After a half an hour of mingling, a slide-show of pictures and videos from the past year appears on a gigantic screen, but with so much alcohol having been consumed, this gets ignored. The party continues until the last half and hour, when the entire congregation sings the school song, an old man serves as a cheerleader beckoning the audience to scream and clap their hands, and finally a flower ceremony for the homeroom teachers of the graduating students.

Before you can dash out, you have to bow to a row of parents who have assembled in front and out of the door to respectfully see you on your journey. Most teachers will secretly meet up with their friends and commence with the “real” party at a local snack bar or izakiya.

“I don’t understand why the parents don’t want to be with their children,” remarks a co-worker. This is often the case in America, where families will gather at a fancy restaurant to celebrate graduation. In America, actual parties occur over the summer and are an excuse to receive monetary gifts and drink for the first time with friends and family. There may be a party, but it would be exclusive for teachers and their plus-ones, often hosted by the local ring or gown supplier as a means to “stay in business.” American teachers are often placed in the same situation as the Japanese when they are invited to graduation parties. Though these, in many cases, will feature a student’s entire family, all of their friends, with most of them drinking. This is why most teachers kindly refrain from attending, though some option only if they use “safety in numbers” and arrive with several colleagues. The Japanese teacher doesn’t have that luxury, but at least it’s not in front of students, and it’s the parents who are pouring their drinks.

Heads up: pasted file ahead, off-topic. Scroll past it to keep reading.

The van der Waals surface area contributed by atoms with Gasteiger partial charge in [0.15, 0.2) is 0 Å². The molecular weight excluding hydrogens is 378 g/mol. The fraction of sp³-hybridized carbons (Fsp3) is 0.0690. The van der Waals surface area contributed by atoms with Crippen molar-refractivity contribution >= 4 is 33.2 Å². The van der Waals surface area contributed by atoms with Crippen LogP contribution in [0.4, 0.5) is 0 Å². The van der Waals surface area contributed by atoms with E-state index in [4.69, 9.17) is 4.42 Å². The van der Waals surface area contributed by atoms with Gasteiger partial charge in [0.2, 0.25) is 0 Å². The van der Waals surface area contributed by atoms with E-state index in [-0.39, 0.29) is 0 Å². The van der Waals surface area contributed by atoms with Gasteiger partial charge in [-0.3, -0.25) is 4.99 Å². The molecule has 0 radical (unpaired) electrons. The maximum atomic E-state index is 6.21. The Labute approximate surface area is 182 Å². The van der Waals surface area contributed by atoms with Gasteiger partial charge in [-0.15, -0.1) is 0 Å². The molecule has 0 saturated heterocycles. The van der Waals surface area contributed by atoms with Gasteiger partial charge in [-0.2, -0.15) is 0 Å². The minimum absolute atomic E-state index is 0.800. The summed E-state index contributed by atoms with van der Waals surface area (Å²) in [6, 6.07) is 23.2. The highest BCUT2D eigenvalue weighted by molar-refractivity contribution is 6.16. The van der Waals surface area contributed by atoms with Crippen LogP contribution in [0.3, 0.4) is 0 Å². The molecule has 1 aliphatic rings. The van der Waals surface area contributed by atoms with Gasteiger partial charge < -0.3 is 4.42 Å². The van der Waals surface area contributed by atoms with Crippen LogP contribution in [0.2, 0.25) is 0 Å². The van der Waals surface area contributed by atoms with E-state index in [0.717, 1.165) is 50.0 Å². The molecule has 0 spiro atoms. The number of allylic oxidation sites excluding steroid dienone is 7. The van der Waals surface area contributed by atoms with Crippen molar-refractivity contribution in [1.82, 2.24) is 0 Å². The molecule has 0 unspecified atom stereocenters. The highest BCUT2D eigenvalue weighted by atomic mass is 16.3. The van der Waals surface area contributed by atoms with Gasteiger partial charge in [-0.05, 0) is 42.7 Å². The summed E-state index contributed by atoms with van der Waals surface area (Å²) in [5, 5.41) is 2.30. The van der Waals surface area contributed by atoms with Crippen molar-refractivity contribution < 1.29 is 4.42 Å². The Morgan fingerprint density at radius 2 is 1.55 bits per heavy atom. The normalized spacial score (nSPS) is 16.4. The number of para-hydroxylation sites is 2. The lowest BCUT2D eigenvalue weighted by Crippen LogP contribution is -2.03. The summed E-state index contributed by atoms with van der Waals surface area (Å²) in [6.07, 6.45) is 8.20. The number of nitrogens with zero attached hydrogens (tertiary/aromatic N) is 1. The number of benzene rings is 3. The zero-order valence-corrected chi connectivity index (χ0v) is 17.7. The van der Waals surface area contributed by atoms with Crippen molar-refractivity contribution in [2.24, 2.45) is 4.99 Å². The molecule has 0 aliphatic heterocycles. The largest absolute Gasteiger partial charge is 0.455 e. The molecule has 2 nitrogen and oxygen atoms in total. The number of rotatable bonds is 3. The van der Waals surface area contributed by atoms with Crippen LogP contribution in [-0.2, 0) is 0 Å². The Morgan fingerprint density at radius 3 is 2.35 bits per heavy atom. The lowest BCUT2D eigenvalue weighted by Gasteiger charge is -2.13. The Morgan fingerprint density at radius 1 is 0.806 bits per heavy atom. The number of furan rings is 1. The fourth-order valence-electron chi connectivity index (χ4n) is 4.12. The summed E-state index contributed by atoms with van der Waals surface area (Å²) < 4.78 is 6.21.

“I do not like this party,” said a co-worker. While this is not a complaint against parents, it’s simply an argument against the unusual circumstance of the occasion. Those unfamiliar with Japanese culture, should realize that alcohol is not seen as taboo. Teachers freely discuss their favorite drinks with students and openly comment on how “hungover” they are with co-workers. At anytime after 5pm, you can see a parade of drunken well-tailored men, and on the weekends it’s not unlikely to see an 80 year old drunkily collapse on the sidewalk.

It’s also one of the rare cases of “popularity.” While some teachers act as quarterbacks amidst a huddle of listeners, others catch up on their sleep dozing off at their table. This graduation party is clearly evidence of what teachers contribute the most to their students. Though, just like America, those who coach sports receive the most attention. However, parents also seem to adore those notorious for dishing out “tuff love.” Clearly, some teachers enjoy the chance to boast or receive their fair share of overdue ‘butt-kissing.’ The problem lies in how the teachers want to “party,” but have to remain “on the clock” until they can start the unofficial, parent-free 二期会 second party.

This form of graduation party is a Japanese tradition. Though due to its unsettling formalities, the custom is changing. While 青森高校/Aomori High School continues the tradition, attendance from parents has dwindled over the years. 青森南高校/Aomori South High School abandoned the custom in 20___. While, 富山高校/Toyama High School has found a solution by hosting an alcohol-free parent, teacher and student gala in the gym. Afterwars is when the teachers gather together to drunkilly wash away their hard work and guidance.

If you fancy older women, but are too shy to approach them, my advice is to become a high school in Japan. For only once a year, do parents and teacher gather to celebrate student success over glass bottles of liquor.

Got Flowers?